1. @JeffV – That’s…actually the opposite of what I’ve done Jeff. I don’t have any particular response to the books win, having not read it. You seem to be responding to a different issue.


  5. Cream will always rise to the top. Other things rise too, of course, like bloated corpses. In the average cup of coffee, I think there’s room for both cream and corpses to float side by side. Most people know the difference.
    (Also, most people never ask me to make them coffee.)


    1. You’ll never get a job with the Mob. There isn’t enough room for a corpse in a cup of coffee.
      The best method is to arrive at a private arrangement with the crematorium guy, a bit of unofficial OT. Don’t wait till it’s bloated.


  6. I guess one problem is that, for those awards with public nominations and voting, the popular/enjoyable books will often rise above those preferred by high(er)brow readers.


    1. Actual popularity would be less of a problem. What we have had this year seems like factionalism…people in fandom voting for the author who they feel the closest link to. I guess it is always bound to happen.


      1. Assuming this year is the first time this has occurred (I’m not aware of the history), I wonder if it can be attributed to marketing people making it very clear to authors that their primary goal should be to form as close a relationship as possible with as many fans as possible. A cult-like effect? I mean I’m sure John Scalzi’s Old Man’s War is a decent novel, but best SFF novel of the decade?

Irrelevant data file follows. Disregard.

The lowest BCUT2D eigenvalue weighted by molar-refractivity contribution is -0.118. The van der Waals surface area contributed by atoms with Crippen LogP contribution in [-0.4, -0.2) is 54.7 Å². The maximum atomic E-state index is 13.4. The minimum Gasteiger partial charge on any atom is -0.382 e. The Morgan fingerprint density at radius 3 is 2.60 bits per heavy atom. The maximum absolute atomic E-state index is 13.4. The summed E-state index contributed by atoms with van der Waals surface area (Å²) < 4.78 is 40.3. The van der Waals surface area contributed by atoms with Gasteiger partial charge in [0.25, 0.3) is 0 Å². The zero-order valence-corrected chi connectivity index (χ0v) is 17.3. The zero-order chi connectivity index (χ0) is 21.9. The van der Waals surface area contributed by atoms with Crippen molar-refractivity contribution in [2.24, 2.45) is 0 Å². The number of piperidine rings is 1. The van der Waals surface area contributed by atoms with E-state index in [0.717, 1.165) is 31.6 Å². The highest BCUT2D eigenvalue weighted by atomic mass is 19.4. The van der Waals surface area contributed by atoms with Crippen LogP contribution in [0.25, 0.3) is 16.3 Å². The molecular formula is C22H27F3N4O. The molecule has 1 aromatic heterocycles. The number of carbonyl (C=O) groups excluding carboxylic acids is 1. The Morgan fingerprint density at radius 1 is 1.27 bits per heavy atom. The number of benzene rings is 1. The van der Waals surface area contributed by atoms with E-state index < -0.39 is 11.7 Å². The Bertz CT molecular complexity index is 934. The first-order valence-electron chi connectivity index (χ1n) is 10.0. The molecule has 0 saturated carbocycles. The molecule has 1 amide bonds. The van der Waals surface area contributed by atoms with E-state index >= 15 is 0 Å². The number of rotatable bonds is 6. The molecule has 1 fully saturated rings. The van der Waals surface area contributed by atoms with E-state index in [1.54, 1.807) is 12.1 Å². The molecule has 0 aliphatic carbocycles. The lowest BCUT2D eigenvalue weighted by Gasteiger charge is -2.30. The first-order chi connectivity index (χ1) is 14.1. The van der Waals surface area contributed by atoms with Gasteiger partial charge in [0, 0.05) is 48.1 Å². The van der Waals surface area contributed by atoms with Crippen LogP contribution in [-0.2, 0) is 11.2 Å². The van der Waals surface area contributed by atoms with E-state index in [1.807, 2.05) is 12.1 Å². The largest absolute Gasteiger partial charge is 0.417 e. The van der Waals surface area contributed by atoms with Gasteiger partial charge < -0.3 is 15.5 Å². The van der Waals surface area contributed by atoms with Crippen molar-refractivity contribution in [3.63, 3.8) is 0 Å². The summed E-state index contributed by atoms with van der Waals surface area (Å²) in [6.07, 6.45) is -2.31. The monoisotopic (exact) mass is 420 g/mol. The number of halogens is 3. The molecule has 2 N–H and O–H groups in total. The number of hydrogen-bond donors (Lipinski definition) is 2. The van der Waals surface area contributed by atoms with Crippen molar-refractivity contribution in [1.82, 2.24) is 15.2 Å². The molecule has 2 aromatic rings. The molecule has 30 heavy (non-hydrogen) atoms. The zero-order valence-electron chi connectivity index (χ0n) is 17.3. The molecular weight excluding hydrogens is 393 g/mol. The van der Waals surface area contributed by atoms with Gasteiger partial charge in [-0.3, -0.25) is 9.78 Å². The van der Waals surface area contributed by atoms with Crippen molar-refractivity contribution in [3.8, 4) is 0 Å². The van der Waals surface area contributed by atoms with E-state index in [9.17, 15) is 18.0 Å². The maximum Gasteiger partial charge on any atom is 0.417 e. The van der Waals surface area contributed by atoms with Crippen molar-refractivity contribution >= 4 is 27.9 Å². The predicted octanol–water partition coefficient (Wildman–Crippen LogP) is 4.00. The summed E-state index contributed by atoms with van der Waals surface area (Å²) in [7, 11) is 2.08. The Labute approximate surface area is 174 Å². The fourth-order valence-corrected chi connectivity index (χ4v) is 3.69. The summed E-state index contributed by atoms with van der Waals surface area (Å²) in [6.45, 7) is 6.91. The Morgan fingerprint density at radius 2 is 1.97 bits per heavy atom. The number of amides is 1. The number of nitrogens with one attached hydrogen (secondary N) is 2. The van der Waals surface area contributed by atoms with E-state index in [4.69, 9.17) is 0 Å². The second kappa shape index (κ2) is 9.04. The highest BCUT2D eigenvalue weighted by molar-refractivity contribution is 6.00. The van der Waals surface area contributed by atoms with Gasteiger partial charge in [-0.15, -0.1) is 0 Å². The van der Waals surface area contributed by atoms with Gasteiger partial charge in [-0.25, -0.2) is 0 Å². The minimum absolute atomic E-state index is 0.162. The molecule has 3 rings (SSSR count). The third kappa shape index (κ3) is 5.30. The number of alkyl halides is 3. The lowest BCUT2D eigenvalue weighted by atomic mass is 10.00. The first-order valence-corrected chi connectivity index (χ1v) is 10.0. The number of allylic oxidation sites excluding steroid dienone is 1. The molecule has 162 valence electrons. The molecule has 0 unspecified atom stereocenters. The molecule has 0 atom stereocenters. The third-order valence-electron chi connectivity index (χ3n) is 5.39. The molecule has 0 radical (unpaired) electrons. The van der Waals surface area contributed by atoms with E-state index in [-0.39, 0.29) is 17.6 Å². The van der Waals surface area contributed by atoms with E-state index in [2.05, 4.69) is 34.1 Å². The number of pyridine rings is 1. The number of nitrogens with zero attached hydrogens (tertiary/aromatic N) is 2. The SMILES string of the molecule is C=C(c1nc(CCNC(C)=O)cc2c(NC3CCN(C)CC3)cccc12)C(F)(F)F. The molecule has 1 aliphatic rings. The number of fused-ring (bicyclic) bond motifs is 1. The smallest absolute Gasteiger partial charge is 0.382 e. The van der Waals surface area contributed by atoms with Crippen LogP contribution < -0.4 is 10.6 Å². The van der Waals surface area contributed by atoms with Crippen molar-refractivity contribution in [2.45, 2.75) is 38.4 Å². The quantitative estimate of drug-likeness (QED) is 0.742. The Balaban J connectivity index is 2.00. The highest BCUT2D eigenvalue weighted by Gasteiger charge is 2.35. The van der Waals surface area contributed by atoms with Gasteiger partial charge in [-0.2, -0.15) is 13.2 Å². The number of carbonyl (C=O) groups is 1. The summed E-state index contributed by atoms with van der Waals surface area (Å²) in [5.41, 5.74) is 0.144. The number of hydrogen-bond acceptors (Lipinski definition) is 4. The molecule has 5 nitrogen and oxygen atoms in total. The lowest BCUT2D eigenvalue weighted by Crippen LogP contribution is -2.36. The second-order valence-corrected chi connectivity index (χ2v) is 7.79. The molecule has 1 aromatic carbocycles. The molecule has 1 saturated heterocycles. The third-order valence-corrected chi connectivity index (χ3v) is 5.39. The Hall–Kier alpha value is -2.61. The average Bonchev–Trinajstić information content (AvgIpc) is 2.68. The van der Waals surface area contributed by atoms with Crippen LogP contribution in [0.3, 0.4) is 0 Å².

2. It’s not the first time by any means, but it does seem much more pronounced this year. I think its more the case that publishers are choosing to publish writers who already have that ‘cult’ established around them.


      3. Actually? Is that arsehole(ish) of me? Clearly a lot of people loved Old Man’s War book. Am I wrong to make this kind of judgement? I just think the best book of the last decade should have more appeal than just to fans of military SF….


    2. Agree with this, it’s actually what I was trying to say above.

      There is a hidden thing going on here, people seem to have some sort of guilty pleasure. Are crap books enjoyable? If they are enjoyable, why are they deemed to be crap? Yes, I liked Abba, and I’m not ashamed. They were definitely not crap, in fact at times rather profound. I didn’t like Doc Smith, he was really crap imo. But not in the perception of others, and if they want to vote for him and his ilk, I have no objection.

      If you pick up a ‘highbrow book’, and it’s not enjoyable, why are you reading it? Is it possible that it is really crap, like Doris Lessing’s pathetic effort at SF? I looked at that for less than five minutes, but some ‘intellectuals’ will tell you she is a leading SF writer. They are too stupid to know she is crap, right? Just like a Sun reader, but middle class. If you want the acceptance of people like that, you will never get it. They are too thick to appreciate good F&SF, even though they are ‘intellectuals’. They like to post in a sucks-boo fashion on Damien’s Guardian column, looking down their noses from a vast altitude, but unable to reason. They are just snobs, and they will never buy F&SF, they’re hopeless. They couldn’t do maths or science at school, and have decided to look on that as a sign of superiority.